What Happens To Your Skin When You Don't Wear Sunscreen?


With summer on the horizon; we thought we’d share some sun and skin history and safety with you. Back in the ‘60s, the cool thing to do was to lay out in the sun all day. Most of you will cringe at the thought of this, and thankfully so, with the developments of science over the last decades, we now know that sunscreen is a vital part of keeping our skin healthy.

You may have a busy summer planned, and we know just how hectic it can be to get the car (and maybe the kids) packed up and off to the beach, the park or other outdoor activities. With everything happening at once, you may forget the sunscreen… By the time you notice you may think you’re too far to retrace your steps home or the nearest drugstore is too far out of the way. You think “What’s the worst that can happen?"

We’re going to answer exactly that question.

Why Is Sunscreen So Important?

It’s easy to downplay the importance of sunscreen, especially when you’re in a rush. Excuses like “It’s cloudy, I don’t need it”, “ I won’t be out in the sun for too long”, or “I already have my clothes on” can become famous last words - next thing you know, you look like a lobster at a clambake.

The fact of the matter is, ultraviolet rays are invisible yet dangerous. While every body does need a healthy dose of Vitamin D, very little sun exposure is necessary to get your body what it needs. Dermatologists everywhere recommend keeping sun exposure to a minimum.

Wherever possible, staying in the shade or wearing long sleeves and hats are both great ways to keep your skin protected, however, we know that’s not always possible. That’s where taking precautions like wearing sunblock can help prevent damages caused by ultraviolet rays when you are exposed.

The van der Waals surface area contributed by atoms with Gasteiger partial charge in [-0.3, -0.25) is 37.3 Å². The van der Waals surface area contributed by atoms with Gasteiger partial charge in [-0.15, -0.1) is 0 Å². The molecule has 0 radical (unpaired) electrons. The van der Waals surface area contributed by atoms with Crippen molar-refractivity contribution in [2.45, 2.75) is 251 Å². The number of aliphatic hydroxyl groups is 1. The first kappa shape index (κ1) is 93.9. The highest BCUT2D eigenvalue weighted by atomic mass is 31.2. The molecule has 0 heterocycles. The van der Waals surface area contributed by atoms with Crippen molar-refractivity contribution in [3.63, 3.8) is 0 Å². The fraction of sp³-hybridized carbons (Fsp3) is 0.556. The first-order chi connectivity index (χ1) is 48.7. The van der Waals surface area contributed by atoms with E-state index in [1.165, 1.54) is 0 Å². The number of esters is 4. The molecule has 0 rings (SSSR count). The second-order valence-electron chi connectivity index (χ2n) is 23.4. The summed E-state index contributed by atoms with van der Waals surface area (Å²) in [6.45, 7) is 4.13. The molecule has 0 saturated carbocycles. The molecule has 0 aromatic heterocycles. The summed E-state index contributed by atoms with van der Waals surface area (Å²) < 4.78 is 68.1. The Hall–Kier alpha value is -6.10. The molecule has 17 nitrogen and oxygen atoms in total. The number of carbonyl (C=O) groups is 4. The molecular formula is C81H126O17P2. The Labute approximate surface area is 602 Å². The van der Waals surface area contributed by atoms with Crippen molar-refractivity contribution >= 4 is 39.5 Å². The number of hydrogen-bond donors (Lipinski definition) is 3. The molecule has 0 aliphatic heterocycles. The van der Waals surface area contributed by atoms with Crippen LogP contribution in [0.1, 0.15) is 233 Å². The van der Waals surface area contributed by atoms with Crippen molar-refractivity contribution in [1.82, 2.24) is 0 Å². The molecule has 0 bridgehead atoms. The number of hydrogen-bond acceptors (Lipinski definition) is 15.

Studies Show the Benefits of Using Sunscreen Regularly

A 2013 study concluded that the daily dedicated application of sunscreen could slow, or temporarily prevent, the development of wrinkles and sagging skin.

The study involved 900 Caucasian people in Australia who tested and applied several different types of sunscreen every day for four and a half years.

The results proved that in comparison to those who did not use sunscreen diligently, those who did had noticeably smoother and more resilient skin.

Ultraviolet Rays and SPF

There are three kinds of ultraviolet rays, A, B and C. Since UVC rays are completely blocked by the earth’s ozone layer, there is no cause for concern. UVB rays are the culprit behind those awful sunburns, and long-term exposure is linked to both skin cancer and premature aging.

The Sun Protection Factor (SPF) is a rating system that measures the amount of the time it would take your skin to burn if you were not wearing sunscreen as opposed to the time it would take with sunscreen on. SPF refers to the ability of a sunscreen to block UVB rays. It does not refer to the ability to block UVA rays, which are more closely linked to deeper skin damage.

UVA rays easily pass through the ozone to penetrate through the glass in your home, car, and office. They are everywhere, and unlike UVB rays, these rays are longer and penetrate deep into the dermis, the skin's thickest layer. Unprotected sun exposure leads to premature skin aging and wrinkling (photoaging), and suppression of the immune system.

To protect against harmful UVA rays, look for a waterproof sunscreen that says "Broad Exposure" to ensure you are getting protection from both UVA and UVB rays. Find out more about SPF and other ingredients in your sunscreen here: Sunscreen: the Good, the Bad, and the Ugly.

Keep in mind that just because you didn't get a tan or sunburn, doesn’t mean that your skin isn't receiving damage from daily exposure over the long term. It is wise to take preventative measures early on. The best way to stay protected is to reapply sunscreen as directed, to make sure the outer layer of your skin is always protected.

Kinds Of Skin Damage Caused By The Sun

Dryness and dehydration